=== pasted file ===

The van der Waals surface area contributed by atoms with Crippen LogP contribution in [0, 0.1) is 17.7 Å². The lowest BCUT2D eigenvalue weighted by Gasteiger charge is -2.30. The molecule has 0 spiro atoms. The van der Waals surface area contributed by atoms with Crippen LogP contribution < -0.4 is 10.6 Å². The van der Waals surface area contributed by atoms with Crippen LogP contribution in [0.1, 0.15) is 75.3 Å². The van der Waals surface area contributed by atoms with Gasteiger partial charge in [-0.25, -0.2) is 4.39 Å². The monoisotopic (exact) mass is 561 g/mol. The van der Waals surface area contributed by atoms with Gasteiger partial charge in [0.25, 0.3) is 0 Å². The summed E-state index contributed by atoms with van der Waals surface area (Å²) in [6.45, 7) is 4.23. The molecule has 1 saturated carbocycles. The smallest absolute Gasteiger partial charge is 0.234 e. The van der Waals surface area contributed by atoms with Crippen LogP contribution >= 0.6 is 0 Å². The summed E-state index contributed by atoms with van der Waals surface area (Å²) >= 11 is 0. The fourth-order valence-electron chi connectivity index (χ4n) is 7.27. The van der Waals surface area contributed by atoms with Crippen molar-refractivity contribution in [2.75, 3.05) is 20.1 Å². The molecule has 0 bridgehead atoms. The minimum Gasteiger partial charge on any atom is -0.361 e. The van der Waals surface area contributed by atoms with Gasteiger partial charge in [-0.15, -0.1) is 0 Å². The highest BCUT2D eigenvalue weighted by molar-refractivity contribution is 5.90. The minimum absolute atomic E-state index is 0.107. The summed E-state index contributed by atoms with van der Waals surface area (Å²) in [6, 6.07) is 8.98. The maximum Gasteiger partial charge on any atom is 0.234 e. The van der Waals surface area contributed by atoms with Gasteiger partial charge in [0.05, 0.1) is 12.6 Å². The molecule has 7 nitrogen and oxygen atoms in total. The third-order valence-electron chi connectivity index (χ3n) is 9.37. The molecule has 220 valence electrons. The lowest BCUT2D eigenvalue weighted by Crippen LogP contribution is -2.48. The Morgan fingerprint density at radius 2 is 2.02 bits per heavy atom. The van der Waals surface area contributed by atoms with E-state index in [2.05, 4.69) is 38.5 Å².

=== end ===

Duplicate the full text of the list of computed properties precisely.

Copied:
The van der Waals surface area contributed by atoms with Crippen LogP contribution in [0, 0.1) is 17.7 Å². The lowest BCUT2D eigenvalue weighted by Gasteiger charge is -2.30. The molecule has 0 spiro atoms. The van der Waals surface area contributed by atoms with Crippen LogP contribution < -0.4 is 10.6 Å². The van der Waals surface area contributed by atoms with Crippen LogP contribution in [0.1, 0.15) is 75.3 Å². The van der Waals surface area contributed by atoms with Gasteiger partial charge in [-0.25, -0.2) is 4.39 Å². The monoisotopic (exact) mass is 561 g/mol. The van der Waals surface area contributed by atoms with Gasteiger partial charge in [0.25, 0.3) is 0 Å². The summed E-state index contributed by atoms with van der Waals surface area (Å²) in [6.45, 7) is 4.23. The molecule has 1 saturated carbocycles. The smallest absolute Gasteiger partial charge is 0.234 e. The van der Waals surface area contributed by atoms with Crippen LogP contribution >= 0.6 is 0 Å². The summed E-state index contributed by atoms with van der Waals surface area (Å²) >= 11 is 0. The fourth-order valence-electron chi connectivity index (χ4n) is 7.27. The van der Waals surface area contributed by atoms with Crippen molar-refractivity contribution in [2.75, 3.05) is 20.1 Å². The molecule has 0 bridgehead atoms. The minimum Gasteiger partial charge on any atom is -0.361 e. The van der Waals surface area contributed by atoms with Gasteiger partial charge in [-0.15, -0.1) is 0 Å². The highest BCUT2D eigenvalue weighted by molar-refractivity contribution is 5.90. The minimum absolute atomic E-state index is 0.107. The summed E-state index contributed by atoms with van der Waals surface area (Å²) in [6, 6.07) is 8.98. The maximum Gasteiger partial charge on any atom is 0.234 e. The van der Waals surface area contributed by atoms with Gasteiger partial charge in [0.05, 0.1) is 12.6 Å². The molecule has 7 nitrogen and oxygen atoms in total. The third-order valence-electron chi connectivity index (χ3n) is 9.37. The molecule has 220 valence electrons. The lowest BCUT2D eigenvalue weighted by Crippen LogP contribution is -2.48. The Morgan fingerprint density at radius 2 is 2.02 bits per heavy atom. The van der Waals surface area contributed by atoms with E-state index in [2.05, 4.69) is 38.5 Å².